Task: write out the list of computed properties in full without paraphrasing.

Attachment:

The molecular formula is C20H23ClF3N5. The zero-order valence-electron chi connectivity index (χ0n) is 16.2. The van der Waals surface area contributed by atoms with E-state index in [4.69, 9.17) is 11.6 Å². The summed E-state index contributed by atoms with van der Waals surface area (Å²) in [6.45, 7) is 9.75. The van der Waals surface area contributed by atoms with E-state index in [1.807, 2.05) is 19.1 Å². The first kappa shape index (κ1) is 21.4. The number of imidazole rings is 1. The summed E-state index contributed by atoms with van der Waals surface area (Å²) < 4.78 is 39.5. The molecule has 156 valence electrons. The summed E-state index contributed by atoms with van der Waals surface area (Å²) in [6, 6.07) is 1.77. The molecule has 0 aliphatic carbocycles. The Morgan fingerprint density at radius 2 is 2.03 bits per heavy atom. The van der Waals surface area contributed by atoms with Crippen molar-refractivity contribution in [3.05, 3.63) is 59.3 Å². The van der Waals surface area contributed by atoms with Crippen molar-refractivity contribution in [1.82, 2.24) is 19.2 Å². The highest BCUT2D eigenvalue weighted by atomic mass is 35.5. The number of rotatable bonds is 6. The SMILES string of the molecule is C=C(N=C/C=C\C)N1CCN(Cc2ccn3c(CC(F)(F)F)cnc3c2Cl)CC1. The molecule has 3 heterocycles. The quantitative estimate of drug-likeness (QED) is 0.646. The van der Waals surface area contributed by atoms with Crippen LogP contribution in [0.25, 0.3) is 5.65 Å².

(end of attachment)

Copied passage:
The molecular formula is C20H23ClF3N5. The zero-order valence-electron chi connectivity index (χ0n) is 16.2. The van der Waals surface area contributed by atoms with E-state index in [4.69, 9.17) is 11.6 Å². The summed E-state index contributed by atoms with van der Waals surface area (Å²) in [6.45, 7) is 9.75. The van der Waals surface area contributed by atoms with E-state index in [1.807, 2.05) is 19.1 Å². The first kappa shape index (κ1) is 21.4. The number of imidazole rings is 1. The summed E-state index contributed by atoms with van der Waals surface area (Å²) < 4.78 is 39.5. The molecule has 156 valence electrons. The summed E-state index contributed by atoms with van der Waals surface area (Å²) in [6, 6.07) is 1.77. The molecule has 0 aliphatic carbocycles. The Morgan fingerprint density at radius 2 is 2.03 bits per heavy atom. The van der Waals surface area contributed by atoms with Crippen molar-refractivity contribution in [3.05, 3.63) is 59.3 Å². The van der Waals surface area contributed by atoms with Crippen molar-refractivity contribution in [1.82, 2.24) is 19.2 Å². The highest BCUT2D eigenvalue weighted by atomic mass is 35.5. The number of rotatable bonds is 6. The SMILES string of the molecule is C=C(N=C/C=C\C)N1CCN(Cc2ccn3c(CC(F)(F)F)cnc3c2Cl)CC1. The molecule has 3 heterocycles. The quantitative estimate of drug-likeness (QED) is 0.646. The van der Waals surface area contributed by atoms with Crippen LogP contribution in [0.25, 0.3) is 5.65 Å².